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Bitcoin futures fall on second day of trading; Bitcoin exchange faces cyberattack

Evelyn Cheng
Dan Kitwood | Getty Images. The price of bitcoin fell below $8,000 for the third time in four days on Monday.

Bitcoin futures (CBOE Futures Exchange: @XBT.1) fell in low volume Tuesday in their second day of trading on the Cboe Futures Exchange. Trading volume in the most popular contract, which expires in January, was less than half what it was the prior day at 729 as of 12:08 p.m., ET. Volume had already topped 800 about two hours after the futures launch Sunday night and was near 3,000 by 9:30 a.m. Monday morning. The Cboe bitcoin futures, listed under the ticker XBT, traded 1 percent lower near $18,330 after earlier falling more than 3.5 percent. The contract had soared nearly 20 percent in its Monday debut, with a total 4,127 contracts traded and about 20 firms participating, according to Cboe. However, some of the largest banks, such as Goldman Sachs, offered limited to no support for the Cboe bitcoin futures as of Monday. Cboe did not immediately respond to a CNBC request for comment on Tuesday's low trading volume.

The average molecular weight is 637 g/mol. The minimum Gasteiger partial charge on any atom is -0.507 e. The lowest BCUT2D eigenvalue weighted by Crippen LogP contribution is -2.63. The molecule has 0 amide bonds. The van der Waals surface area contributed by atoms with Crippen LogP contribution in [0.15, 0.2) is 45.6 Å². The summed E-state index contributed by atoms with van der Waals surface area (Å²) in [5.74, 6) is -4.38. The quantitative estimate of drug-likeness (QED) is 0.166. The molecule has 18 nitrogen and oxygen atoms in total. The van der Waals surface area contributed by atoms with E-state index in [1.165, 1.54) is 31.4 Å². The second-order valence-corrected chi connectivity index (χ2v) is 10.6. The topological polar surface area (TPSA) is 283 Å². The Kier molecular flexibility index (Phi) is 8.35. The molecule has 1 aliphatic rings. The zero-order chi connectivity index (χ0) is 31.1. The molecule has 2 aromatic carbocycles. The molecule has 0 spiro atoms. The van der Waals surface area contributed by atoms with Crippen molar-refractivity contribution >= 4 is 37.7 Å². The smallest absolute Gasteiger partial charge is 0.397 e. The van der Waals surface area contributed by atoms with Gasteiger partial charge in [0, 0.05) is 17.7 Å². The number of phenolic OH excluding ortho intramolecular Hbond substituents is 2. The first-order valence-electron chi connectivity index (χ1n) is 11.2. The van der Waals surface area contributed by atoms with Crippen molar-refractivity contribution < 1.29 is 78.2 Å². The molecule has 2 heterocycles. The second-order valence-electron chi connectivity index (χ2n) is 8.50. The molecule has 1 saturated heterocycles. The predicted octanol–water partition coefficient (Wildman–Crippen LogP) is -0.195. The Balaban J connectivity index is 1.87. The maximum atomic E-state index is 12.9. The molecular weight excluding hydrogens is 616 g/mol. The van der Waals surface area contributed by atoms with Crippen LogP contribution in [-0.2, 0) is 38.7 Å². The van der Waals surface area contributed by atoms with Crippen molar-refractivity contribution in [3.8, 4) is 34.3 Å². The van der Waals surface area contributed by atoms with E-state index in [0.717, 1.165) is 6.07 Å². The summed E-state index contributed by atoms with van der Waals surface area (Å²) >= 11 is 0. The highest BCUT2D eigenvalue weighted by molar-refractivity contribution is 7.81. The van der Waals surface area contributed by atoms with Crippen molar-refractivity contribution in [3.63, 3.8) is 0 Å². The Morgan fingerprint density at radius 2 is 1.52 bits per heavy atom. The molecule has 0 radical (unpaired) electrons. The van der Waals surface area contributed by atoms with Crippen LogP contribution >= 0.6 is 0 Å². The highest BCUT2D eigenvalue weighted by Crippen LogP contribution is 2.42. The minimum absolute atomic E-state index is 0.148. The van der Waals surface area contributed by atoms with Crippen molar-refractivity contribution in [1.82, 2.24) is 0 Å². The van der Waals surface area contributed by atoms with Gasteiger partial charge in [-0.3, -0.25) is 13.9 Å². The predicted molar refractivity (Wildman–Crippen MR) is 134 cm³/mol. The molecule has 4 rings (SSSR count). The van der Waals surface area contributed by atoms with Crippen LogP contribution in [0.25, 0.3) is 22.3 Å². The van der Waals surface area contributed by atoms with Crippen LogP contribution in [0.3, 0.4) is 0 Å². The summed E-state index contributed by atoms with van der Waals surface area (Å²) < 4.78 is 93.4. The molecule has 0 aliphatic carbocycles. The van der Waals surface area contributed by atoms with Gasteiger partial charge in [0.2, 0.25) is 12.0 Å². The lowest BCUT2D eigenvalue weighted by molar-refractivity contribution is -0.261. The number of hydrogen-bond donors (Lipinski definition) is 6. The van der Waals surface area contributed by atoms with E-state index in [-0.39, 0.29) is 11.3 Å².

Bitcoin (Exchange: BTC=) itself traded more than 2.5 percent higher midday Tuesday to $17,142, according to CoinDesk's bitcoin price index, which tracks prices from digital currency exchanges Bitstamp, Coinbase, itBit and Bitfinex. The digital currency has surged about 1,700 percent this year as investor interest has grown despite criticism that bitcoin is in a bubble. Two of the largest exchanges for U.S. dollar-bitcoin trading reported technical issues Tuesday. Coinbase, one of the leading platforms in the U.S. for buying and selling bitcoin, reported a "partial system outage" on its support website as of 11:51 a.m., ET. The company also said in a 10:39 a.m. status update that buys and sells for ethereum and litecoin "are temporarily disabled." Litecoin briefly surged more than 80 percent over the last 24 hours to a record high of $341.72, while ethereum surged more than 30 percent over that time to an all-time high above $635, according to CoinMarketCap. Coinbase's GDAX exchange website also said there is a "minor service outage." The company did not immediately respond to a CNBC request for comment. Bitfinex tweeted Tuesday morning that it is once again under a DDoS, or distributed denial-of-service attack, which attempts to paralyze a system with a flood of information. The exchange had tweeted Thursday it was "under significant denial-of-service attack for the past several days" and that "the attack has recently worsened." Bitfinex also tweeted last Monday that its platform was briefly affected by an intentional DDoS attack. Bitfinex had the largest share of U.S. dollar-bitcoin trading volume late Tuesday morning at 33 percent, while Coinbase had about 22 percent, according to CryptoCompare. Bitfinex did not immediately respond to a CNBC request for comment. Tweet Cboe's bitcoin futures launch comes a week ahead of CME's own product in a race by major exchanges to launch bitcoin derivatives. Cantor Fitzgerald and Nasdaq are also planning their own derivatives products. Cryptocurrency enthusiasts say the launch of bitcoin derivatives will allow institutional investors to buy into the digital currency trend, helping establish bitcoin as a legitimate asset class and pave the way for an exchange-traded fund. VanEck refiled for a bitcoin ETF on Monday.

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